I've been remiss in not posting this sooner, but, as I've already admitted, "Remiss" has been my middle name for the last couple of months.
I blogged some time back about Australia's Seizure Magazine, which publishes serialized novels, both online and in hardcopy. The magazine's stated goal was to later publish the best of the books as full novels--a modern version of how Dickens' publishers went about things.
Well, they've done it. Rufi Cole's The Violin Face was published in hardcover in the US on the first of September. At present, it's only available from Amazon and Barnes and Noble online, but it will be making some appearances in the brick and mortar world soon--no mean feat for an upstart press from Down Under.
The novel is a bit of a structural marvel; each first-person narrator passes the baton to another character who serves as first-person narrator for the next chapter, and only one of the narrators makes a second appearance, bookending the novel. Rufi manages to make each narrative voice distinctive, yet maintain a tone for the novel as a whole (no mean trick).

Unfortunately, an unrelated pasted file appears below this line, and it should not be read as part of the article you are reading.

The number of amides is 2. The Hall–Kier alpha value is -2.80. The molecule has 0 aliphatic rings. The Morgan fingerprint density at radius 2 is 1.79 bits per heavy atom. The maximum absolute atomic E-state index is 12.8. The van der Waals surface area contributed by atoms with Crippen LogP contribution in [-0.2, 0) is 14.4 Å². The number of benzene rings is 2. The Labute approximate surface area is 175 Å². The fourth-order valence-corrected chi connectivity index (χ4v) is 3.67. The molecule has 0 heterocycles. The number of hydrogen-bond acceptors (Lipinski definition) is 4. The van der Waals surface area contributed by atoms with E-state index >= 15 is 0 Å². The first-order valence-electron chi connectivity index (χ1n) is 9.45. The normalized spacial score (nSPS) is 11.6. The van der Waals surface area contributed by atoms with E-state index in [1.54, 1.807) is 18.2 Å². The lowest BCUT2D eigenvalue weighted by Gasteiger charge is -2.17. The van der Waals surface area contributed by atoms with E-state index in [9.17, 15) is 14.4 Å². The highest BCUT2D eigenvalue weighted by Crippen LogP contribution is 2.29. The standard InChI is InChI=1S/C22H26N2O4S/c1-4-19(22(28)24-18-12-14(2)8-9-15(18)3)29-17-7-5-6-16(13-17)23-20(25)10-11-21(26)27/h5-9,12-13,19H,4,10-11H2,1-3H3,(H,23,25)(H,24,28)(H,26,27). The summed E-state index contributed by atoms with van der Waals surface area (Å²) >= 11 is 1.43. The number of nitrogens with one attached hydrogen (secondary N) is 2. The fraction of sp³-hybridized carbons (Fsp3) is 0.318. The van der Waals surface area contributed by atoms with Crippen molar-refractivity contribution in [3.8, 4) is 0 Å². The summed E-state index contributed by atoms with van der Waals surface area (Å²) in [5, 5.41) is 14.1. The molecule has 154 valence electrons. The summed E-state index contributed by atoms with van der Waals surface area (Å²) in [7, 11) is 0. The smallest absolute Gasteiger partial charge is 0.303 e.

The book follows a sequence of interconnected events around a nucleus of friends, family, and lovers in 1990s Central California. For those not familiar with nuances of Californian sociology, many parts of Central California have continued as white-trash heaven long after the days that Stenbeck chronicled, and The Violin Face has its roots in rather gritty soil. Yet it's still modern California, so there are minor Land-of-Fruits-and-Nuts touches, as well as elements of low-life drug and biker culture. And did I mention that some of the narrators are barely post-pubescent?
So I guess I'd have to call it a New-Age Trailer-Park Young Adult Literary novel.
Don't look for that section in your local bookstore. But do look for the book.